Tips to Prevent a Heat Pump from Freezing Up
Many homeowners become alarmed when they notice ice forming on their heat pump. During wintry weather, it’s normal for a little ice to form on the heat pumps, but if the coil freezes up or the entire unit is encased in ice, the components may become damaged or begin to function abnormally.
How Heat Pumps Work
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Heat pumps make use of refrigerant to absorb heat from the outside atmosphere. When the unit begins to collect heat from the outside atmosphere, excess moisture may collect on the unit’s coils and could freeze up on very cold days. This can cause the unit to operate abnormally or stop working entirely.
The Importance of Your Unit’s Defrost Cycle
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To prevent the unit from freezing up, heat pumps are equipped with a defrost cycle that’s capable of removing any buildup of ice. The defrost cycle automatically comes on when the unit detects an excessive buildup of ice. The defrost cycle works by using heat from the refrigerant to melt the ice.
The Limitations of the Defrost Cycle
When the defrost cycle kicks in, the heat pump uses a backup heating cycle to ensure that your home stays warm until all the ice is melted and the unit begins to operate normally. However, if the defrost cycle fails to melt the buildup of ice, it could lead to a number of problems.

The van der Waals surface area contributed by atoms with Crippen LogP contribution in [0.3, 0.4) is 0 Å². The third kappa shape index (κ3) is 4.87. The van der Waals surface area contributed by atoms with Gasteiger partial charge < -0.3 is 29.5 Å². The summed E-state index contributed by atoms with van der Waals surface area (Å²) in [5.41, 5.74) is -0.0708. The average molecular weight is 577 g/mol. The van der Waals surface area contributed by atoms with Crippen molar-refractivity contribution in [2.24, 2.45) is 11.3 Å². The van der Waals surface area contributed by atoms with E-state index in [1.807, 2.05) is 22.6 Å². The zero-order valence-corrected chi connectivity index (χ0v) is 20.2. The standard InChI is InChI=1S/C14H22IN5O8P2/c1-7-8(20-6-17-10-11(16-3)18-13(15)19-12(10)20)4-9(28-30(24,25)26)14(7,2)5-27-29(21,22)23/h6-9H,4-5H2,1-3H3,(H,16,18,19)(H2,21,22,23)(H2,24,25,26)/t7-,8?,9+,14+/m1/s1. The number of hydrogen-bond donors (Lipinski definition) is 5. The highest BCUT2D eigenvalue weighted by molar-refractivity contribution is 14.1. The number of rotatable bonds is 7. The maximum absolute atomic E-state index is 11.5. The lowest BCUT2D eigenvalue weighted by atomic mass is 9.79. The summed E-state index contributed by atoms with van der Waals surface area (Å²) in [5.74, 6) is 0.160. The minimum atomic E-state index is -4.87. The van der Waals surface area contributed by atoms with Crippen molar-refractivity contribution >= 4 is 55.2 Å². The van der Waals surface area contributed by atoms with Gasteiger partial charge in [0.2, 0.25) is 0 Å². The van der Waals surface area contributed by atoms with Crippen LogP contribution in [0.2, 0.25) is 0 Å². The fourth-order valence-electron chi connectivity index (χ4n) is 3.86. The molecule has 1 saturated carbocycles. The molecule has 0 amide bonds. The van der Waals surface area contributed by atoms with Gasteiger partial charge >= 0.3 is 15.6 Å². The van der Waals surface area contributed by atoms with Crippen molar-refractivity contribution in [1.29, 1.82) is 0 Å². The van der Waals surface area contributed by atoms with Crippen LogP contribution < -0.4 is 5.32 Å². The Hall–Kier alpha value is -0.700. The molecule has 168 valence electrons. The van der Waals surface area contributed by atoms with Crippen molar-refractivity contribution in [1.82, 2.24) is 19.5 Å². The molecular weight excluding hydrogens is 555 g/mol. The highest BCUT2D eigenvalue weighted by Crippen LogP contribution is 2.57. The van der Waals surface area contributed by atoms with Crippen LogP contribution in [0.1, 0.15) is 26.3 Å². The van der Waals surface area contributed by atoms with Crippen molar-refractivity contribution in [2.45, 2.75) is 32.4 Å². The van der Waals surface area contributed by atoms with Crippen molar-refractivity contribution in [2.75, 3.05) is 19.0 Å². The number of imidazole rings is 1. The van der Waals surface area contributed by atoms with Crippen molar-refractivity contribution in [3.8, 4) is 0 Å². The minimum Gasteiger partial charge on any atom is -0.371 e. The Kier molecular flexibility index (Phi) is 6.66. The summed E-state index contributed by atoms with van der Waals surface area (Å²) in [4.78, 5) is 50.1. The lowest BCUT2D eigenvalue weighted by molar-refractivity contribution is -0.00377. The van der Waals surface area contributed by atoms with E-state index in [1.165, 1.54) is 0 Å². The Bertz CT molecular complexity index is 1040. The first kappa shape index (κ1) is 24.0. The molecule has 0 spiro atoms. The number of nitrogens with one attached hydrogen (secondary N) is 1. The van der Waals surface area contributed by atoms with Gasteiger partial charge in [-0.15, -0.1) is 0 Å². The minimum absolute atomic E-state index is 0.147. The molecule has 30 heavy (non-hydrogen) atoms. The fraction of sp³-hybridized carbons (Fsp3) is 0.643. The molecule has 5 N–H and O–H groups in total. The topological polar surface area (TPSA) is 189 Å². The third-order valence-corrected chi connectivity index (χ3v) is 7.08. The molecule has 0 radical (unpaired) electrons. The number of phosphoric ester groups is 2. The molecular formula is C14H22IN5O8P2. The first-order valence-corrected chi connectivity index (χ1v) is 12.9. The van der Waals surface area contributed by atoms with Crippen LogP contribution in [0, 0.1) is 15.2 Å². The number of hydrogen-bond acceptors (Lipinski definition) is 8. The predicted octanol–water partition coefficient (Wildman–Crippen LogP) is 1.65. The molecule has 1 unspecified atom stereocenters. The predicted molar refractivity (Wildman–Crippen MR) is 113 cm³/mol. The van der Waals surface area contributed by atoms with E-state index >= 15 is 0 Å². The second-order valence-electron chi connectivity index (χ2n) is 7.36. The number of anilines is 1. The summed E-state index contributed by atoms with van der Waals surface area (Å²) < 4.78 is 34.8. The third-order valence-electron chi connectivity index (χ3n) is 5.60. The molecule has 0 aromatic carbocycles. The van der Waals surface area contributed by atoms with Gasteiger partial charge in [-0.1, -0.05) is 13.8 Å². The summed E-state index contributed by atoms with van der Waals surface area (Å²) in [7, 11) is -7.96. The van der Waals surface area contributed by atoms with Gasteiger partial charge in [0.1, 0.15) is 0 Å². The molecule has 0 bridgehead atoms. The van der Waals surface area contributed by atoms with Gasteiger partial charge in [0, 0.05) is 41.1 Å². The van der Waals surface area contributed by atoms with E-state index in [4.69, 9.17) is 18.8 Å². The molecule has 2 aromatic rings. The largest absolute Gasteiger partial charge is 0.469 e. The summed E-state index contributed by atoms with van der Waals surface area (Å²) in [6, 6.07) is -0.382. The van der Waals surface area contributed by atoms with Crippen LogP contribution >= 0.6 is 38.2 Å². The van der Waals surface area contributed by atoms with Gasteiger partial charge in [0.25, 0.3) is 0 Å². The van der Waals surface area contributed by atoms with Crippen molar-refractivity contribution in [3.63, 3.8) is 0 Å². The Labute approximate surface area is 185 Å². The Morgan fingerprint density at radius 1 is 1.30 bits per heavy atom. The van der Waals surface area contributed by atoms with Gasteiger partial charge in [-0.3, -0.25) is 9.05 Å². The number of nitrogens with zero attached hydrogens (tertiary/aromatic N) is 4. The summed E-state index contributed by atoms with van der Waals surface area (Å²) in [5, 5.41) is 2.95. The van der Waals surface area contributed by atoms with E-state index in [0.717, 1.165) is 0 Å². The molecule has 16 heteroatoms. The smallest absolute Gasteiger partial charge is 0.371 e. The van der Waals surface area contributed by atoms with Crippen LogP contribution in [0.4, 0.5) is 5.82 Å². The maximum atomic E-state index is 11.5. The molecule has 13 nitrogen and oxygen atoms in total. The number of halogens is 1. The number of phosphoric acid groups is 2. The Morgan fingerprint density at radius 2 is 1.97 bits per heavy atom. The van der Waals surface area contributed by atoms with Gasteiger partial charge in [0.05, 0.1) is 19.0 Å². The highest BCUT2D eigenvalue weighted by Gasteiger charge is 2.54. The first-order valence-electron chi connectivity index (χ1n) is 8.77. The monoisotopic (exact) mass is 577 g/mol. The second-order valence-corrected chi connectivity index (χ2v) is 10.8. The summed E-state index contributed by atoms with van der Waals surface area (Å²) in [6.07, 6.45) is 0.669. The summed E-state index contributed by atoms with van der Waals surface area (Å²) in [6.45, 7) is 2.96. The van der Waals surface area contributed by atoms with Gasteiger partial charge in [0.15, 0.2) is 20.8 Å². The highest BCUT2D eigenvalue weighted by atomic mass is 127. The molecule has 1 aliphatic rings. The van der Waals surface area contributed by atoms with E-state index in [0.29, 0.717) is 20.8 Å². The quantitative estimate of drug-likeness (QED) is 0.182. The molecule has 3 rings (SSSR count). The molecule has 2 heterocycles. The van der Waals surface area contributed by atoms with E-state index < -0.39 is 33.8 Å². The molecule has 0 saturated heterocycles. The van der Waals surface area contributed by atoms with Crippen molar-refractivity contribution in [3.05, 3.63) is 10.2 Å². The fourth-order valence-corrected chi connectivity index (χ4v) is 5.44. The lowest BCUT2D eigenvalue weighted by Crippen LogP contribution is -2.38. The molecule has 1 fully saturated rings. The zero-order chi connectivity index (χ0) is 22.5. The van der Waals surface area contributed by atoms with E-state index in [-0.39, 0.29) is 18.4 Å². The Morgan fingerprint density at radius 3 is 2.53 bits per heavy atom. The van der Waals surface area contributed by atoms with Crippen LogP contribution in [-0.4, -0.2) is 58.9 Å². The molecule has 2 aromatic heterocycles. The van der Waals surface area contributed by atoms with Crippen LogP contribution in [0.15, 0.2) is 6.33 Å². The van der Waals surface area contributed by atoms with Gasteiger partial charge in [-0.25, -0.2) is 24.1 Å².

The first step in preventing or solving this problem is to understand the factors that cause heat pumps to freeze up. Let’s take a look at some of these factors.
If there is inadequate airflow through the heat pump, the temperature of the refrigerant can fall below freezing. In order to prevent this, you must ensure adequate airflow through the entire unit and clear away any debris, snow drifts, and leaves that accumulate near the coils of the heat pump. Poor airflow may also occur as a result of dirty coils, so you should clean the pump’s coils regularly.
Freezing Rain or Dripping Water
If freezing rain continues to fall on the heat pump, its topmost part may begin to freeze, eventually followed by the rest of the unit. Usually, the heat pump will defrost in a day or two, but if it doesn’t, you need to call an expert HVAC technician to properly remove the ice. Aside from falling rain, water from a leaky gutter can also cause the heat pump to freeze up. You should check the gutters and repair the leaky sections, if any.
Lack of Maintenance
The most common factor that causes heat pumps to freeze up is lack of maintenance. The filters need to be regularly checked, cleaned, and inspected for excessive wear and tear. Any buildup of ice on the unit must be removed as quickly as possible.
To keep your heat pump in the best working condition, arrange for regular maintenance of your device by your HVAC contractor. Contact a professional HVAC contractor if the defrost cycle on your unit is unable to clear away ice buildups.